One in three first time buyers rely on gifts or loans from parents to get on property ladder

 
Alys Key
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Young Londoners are able to buy a house 4.6 years earlier than their peers if they have parental help (Source: Getty)

Over a third of first-time buyers now rely on gifts or loans from parents in order to get on the property ladder, research by the Social Mobility Commission has found. A further one in 10 benefit from inherited wealth.

The proportion of those turning to the so-called "bank of Mum and Dad" is now at an historic high of 34.1 per cent, up from 20 per cent seven years ago.

The results of the study have been slammed by former Labour MP and chair of the commission Alan Milburn, who said “The way the housing market is operating is exacerbating inequality and impeding social mobility.”

First time buyers who received parental help were able to buy a home an average of 2.6 years earlier than their counterparts who did not benefit from similar arrangements. For Londoners, the gap was wider, setting those whose parents cannot help them 4.6 years behind their peers.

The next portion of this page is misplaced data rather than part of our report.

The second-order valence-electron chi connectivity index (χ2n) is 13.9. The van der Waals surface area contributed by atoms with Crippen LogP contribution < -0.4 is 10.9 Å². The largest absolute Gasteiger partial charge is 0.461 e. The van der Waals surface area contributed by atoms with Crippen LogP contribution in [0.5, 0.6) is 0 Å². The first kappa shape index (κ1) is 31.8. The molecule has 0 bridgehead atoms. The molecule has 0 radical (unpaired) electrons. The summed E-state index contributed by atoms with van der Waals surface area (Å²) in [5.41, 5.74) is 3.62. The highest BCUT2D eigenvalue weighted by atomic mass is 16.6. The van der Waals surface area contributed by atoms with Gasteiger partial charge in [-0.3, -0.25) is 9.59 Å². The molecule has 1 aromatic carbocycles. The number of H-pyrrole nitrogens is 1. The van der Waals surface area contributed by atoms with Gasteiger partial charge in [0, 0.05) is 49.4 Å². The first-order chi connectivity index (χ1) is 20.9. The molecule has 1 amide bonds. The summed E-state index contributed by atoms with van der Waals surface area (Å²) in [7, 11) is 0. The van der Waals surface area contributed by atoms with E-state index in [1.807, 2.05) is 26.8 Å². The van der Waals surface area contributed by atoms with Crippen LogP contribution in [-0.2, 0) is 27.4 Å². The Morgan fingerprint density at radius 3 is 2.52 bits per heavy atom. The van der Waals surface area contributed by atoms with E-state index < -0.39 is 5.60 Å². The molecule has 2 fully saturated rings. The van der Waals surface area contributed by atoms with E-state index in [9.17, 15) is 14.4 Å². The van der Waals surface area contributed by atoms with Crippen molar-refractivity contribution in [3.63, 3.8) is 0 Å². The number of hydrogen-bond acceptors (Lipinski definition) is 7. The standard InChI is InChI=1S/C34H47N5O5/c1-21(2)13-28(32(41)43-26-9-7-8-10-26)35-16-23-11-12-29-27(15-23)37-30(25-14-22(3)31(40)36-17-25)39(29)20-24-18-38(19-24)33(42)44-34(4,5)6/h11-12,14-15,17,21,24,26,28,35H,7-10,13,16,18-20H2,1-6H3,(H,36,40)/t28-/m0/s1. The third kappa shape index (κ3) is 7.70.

Researchers predict that the number of first time buyers will rise slightly in the short term, then fall over the next 25 years. If economic activity weakens, the proportion of first time buyers relying on parental support could rise to nearly 40 per cent by 2029. However, if economic activity increases, that proportion could peak by 2022 before falling again.

Lead author of the report, Dr Paul Sanderson of Anglia Ruskin University, said: “Going forward, the gap is likely to continue between those in the UK who can acquire that most significant of financial assets, the family home, and those who cannot. Only better-off young people and those who have parents who have already accumulated housing wealth are likely to be able to consider home-ownership without radical changes to the housing market.”

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